According to the United Nations Children’s Education Fund (UNICEF) in September 2016, Nigeria each day loses about 2,300 under-five years old and 145 women of childbearing age.
Accounting for the most MMR deaths in Nigeria, the Northern country has an estimated maternal mortality ratio (MMR) of 1,549 deaths per 100,000 live births, which is more than 5 times the global average, as, at 2013, this trend has seen no significant change over time.
According to the United Nations Population Fund (UNFPA), Nigeria requires between $12 million and $16 million yearly to procure family planning commodities and lifesaving drugs. Of these figures, successive government administration at both national and sub-national levels through the ministry of health has made commitments through their health budgets to increase funding to the entire sector and family planning in specific. However, the extents to which these commitments are backed with actual actions remain questionable.
Political will across both the national and sub-national (state and local governments) in Nigeria have not only been grossly inadequate, but also hypocritical. There is a huge lack of coordination and ownership of Family planning programmes that have on the overall affected family planning performances and invariably the high maternal and child deaths in the region.
Data evidence shows that the Northern part of Nigeria stands as the highest contributors to the disturbing figures. Indeed, maternal mortality in the North West and North East is six times and nine times higher than the rate of 165/100,000 live births recorded in the South West Zone. The main causes of maternal mortality in Nigeria, according to UNFPA, are: haemorrhage (23%), infections (17%), unsafe abortion (11%), eclampsia (11%), malaria (11%), anaemia (11%), and others (including HIV/AIDS) contribute about (5%) of maternal death. Aside these medically related causes, other causes of the high maternal and child deaths include the availability and accessibility of health services and facilities as well as the level and number of skilled health workers in the state which can be traced back to availability and efficiency in the allocation and management of basic funding for health; MNCH specifically family planning; benchmarked on the government commitment and political will to turn the tides.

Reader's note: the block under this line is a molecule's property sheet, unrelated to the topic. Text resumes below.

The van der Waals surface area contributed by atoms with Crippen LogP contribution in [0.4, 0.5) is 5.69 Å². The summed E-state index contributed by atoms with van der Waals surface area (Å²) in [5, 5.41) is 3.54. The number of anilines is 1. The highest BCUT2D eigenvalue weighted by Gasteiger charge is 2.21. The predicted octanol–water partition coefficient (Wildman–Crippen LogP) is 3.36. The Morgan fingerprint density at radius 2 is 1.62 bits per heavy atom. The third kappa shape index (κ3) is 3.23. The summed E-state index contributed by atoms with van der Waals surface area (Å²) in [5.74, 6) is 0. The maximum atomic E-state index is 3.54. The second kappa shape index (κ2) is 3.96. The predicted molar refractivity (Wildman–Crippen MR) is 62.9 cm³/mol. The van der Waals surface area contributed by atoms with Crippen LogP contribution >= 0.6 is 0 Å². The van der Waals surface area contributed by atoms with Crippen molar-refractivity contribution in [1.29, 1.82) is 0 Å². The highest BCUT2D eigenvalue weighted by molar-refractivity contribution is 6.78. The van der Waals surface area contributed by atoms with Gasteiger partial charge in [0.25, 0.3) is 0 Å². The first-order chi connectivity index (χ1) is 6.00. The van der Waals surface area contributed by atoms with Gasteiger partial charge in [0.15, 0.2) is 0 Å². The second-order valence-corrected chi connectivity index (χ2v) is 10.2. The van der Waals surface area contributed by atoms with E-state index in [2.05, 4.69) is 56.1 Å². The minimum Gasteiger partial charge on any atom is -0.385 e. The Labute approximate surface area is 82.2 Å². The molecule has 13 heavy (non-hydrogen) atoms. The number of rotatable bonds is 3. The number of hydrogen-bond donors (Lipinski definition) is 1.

The Kaduna CIP aligns with the state’s broad health plans and the National Family Planning Blueprint developed in 2014. The aim of the CIP is to specify the interventions and activities to be implemented, and itemise the financial resources needed to meet the state and national FP goals to help women achieve their human rights to health, education, autonomy, and personal decision making about the number and timing of their childbearing, and support the achievement of gender equality. Furthermore, voluntary rights-based family planning reduces maternal mortality and morbidity, decreases unwanted teenage pregnancies, improves child health, facilitates educational advances, reduces poverty, and is a foundational element for the economic development of a nation
The objective of Kaduna State is to increase the CPR for married women to 46.5 percent by 2018 (Table 1). This target was set based on Nigeria’s objective to increase the national CPR to 36 percent and contribute to the reduction of maternal mortality by 75 percent and infant mortality by 66 percent across the nation by 2018. Kaduna State is committed to positively contributing to the increase in the total CPR of the country.
From Table 4, the annual budgetary allocation to the health sector in the State grew from 7.82% in 2011 to approximately 9.2% in 2012, and declined to 7.31% in 2013, before increased to 8.69% in 2014. The percentage allocation for the health sector under the 2015 approved budget slightly declined back to about 8.49% and deeper by 2016 to 7.56%. This decline may be attributed to the implemented review by the newly inaugurated government in the State following the successful conclusion of 2015 general elections in the country. It is worthy of commendation; the tremendous increase in the allocation to the health sector in the 2017 health budget from 7.56% in 2016 to 11.51% of the total budget for health expenses.